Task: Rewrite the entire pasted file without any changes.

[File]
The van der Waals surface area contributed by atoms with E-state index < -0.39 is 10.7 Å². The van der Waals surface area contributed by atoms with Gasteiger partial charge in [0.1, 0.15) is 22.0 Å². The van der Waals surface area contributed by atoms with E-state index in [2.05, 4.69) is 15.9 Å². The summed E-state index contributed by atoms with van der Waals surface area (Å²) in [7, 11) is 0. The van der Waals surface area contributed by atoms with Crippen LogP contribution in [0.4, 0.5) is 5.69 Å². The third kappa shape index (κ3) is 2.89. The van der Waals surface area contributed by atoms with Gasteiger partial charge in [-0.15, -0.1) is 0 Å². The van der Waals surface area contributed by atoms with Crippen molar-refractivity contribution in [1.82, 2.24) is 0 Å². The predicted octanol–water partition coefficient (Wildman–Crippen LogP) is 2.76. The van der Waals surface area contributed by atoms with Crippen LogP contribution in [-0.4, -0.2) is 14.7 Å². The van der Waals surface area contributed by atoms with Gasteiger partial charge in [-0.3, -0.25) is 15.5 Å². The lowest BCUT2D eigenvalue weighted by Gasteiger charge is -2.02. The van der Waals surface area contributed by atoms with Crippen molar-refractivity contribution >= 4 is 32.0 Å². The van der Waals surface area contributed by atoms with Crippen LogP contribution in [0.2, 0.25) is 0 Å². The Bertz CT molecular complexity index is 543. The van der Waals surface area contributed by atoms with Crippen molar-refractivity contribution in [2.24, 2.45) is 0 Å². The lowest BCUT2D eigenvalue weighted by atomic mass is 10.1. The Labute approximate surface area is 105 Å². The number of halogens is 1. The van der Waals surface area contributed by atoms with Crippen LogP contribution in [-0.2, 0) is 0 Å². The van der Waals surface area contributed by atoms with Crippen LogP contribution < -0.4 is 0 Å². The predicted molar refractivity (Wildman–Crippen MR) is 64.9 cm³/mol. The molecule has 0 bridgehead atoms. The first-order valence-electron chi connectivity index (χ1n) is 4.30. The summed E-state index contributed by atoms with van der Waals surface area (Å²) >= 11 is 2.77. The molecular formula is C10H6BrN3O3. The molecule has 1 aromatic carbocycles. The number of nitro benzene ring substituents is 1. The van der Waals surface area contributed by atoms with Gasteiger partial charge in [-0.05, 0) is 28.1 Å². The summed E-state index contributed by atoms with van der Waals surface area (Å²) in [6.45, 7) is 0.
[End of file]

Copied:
The van der Waals surface area contributed by atoms with E-state index < -0.39 is 10.7 Å². The van der Waals surface area contributed by atoms with Gasteiger partial charge in [0.1, 0.15) is 22.0 Å². The van der Waals surface area contributed by atoms with E-state index in [2.05, 4.69) is 15.9 Å². The summed E-state index contributed by atoms with van der Waals surface area (Å²) in [7, 11) is 0. The van der Waals surface area contributed by atoms with Crippen LogP contribution in [0.4, 0.5) is 5.69 Å². The third kappa shape index (κ3) is 2.89. The van der Waals surface area contributed by atoms with Gasteiger partial charge in [-0.15, -0.1) is 0 Å². The van der Waals surface area contributed by atoms with Crippen molar-refractivity contribution in [1.82, 2.24) is 0 Å². The predicted octanol–water partition coefficient (Wildman–Crippen LogP) is 2.76. The van der Waals surface area contributed by atoms with Crippen LogP contribution in [-0.4, -0.2) is 14.7 Å². The van der Waals surface area contributed by atoms with Gasteiger partial charge in [-0.3, -0.25) is 15.5 Å². The lowest BCUT2D eigenvalue weighted by Gasteiger charge is -2.02. The van der Waals surface area contributed by atoms with Crippen molar-refractivity contribution >= 4 is 32.0 Å². The van der Waals surface area contributed by atoms with Crippen LogP contribution in [0.2, 0.25) is 0 Å². The Bertz CT molecular complexity index is 543. The van der Waals surface area contributed by atoms with Crippen molar-refractivity contribution in [2.24, 2.45) is 0 Å². The lowest BCUT2D eigenvalue weighted by atomic mass is 10.1. The Labute approximate surface area is 105 Å². The number of halogens is 1. The van der Waals surface area contributed by atoms with Crippen LogP contribution in [-0.2, 0) is 0 Å². The van der Waals surface area contributed by atoms with Crippen LogP contribution < -0.4 is 0 Å². The predicted molar refractivity (Wildman–Crippen MR) is 64.9 cm³/mol. The molecule has 0 bridgehead atoms. The first-order valence-electron chi connectivity index (χ1n) is 4.30. The summed E-state index contributed by atoms with van der Waals surface area (Å²) >= 11 is 2.77. The molecular formula is C10H6BrN3O3. The molecule has 1 aromatic carbocycles. The number of nitro benzene ring substituents is 1. The van der Waals surface area contributed by atoms with Gasteiger partial charge in [-0.05, 0) is 28.1 Å². The summed E-state index contributed by atoms with van der Waals surface area (Å²) in [6.45, 7) is 0.